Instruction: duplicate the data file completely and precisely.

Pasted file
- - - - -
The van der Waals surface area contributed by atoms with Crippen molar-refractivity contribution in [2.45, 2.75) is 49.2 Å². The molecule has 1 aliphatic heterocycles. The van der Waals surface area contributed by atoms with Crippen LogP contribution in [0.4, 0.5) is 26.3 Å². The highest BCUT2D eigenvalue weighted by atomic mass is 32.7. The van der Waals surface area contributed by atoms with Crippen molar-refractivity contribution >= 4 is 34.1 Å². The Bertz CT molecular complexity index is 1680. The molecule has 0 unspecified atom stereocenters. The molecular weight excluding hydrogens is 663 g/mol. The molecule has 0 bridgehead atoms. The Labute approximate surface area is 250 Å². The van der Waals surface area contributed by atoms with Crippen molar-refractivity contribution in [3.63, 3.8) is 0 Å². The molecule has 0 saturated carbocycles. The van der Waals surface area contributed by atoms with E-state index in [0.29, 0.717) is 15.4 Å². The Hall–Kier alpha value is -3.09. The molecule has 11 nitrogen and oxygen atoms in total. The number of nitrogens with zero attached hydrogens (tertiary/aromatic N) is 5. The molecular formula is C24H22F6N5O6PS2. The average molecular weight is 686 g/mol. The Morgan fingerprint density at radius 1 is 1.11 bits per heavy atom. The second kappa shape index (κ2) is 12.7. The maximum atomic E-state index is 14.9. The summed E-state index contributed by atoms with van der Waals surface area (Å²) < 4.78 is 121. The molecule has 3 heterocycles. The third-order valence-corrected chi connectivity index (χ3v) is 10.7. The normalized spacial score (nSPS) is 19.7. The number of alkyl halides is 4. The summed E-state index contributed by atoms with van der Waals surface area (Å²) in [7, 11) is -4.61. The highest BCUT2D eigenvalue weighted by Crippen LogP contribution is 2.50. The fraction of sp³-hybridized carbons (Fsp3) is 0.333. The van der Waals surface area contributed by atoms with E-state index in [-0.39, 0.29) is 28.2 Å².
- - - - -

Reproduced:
The van der Waals surface area contributed by atoms with Crippen molar-refractivity contribution in [2.45, 2.75) is 49.2 Å². The molecule has 1 aliphatic heterocycles. The van der Waals surface area contributed by atoms with Crippen LogP contribution in [0.4, 0.5) is 26.3 Å². The highest BCUT2D eigenvalue weighted by atomic mass is 32.7. The van der Waals surface area contributed by atoms with Crippen molar-refractivity contribution >= 4 is 34.1 Å². The Bertz CT molecular complexity index is 1680. The molecule has 0 unspecified atom stereocenters. The molecular weight excluding hydrogens is 663 g/mol. The molecule has 0 bridgehead atoms. The Labute approximate surface area is 250 Å². The van der Waals surface area contributed by atoms with Crippen molar-refractivity contribution in [3.63, 3.8) is 0 Å². The molecule has 0 saturated carbocycles. The van der Waals surface area contributed by atoms with E-state index in [0.29, 0.717) is 15.4 Å². The Hall–Kier alpha value is -3.09. The molecule has 11 nitrogen and oxygen atoms in total. The number of nitrogens with zero attached hydrogens (tertiary/aromatic N) is 5. The molecular formula is C24H22F6N5O6PS2. The average molecular weight is 686 g/mol. The Morgan fingerprint density at radius 1 is 1.11 bits per heavy atom. The second kappa shape index (κ2) is 12.7. The maximum atomic E-state index is 14.9. The summed E-state index contributed by atoms with van der Waals surface area (Å²) < 4.78 is 121. The molecule has 3 heterocycles. The third-order valence-corrected chi connectivity index (χ3v) is 10.7. The normalized spacial score (nSPS) is 19.7. The number of alkyl halides is 4. The summed E-state index contributed by atoms with van der Waals surface area (Å²) in [7, 11) is -4.61. The highest BCUT2D eigenvalue weighted by Crippen LogP contribution is 2.50. The fraction of sp³-hybridized carbons (Fsp3) is 0.333. The van der Waals surface area contributed by atoms with E-state index in [-0.39, 0.29) is 28.2 Å².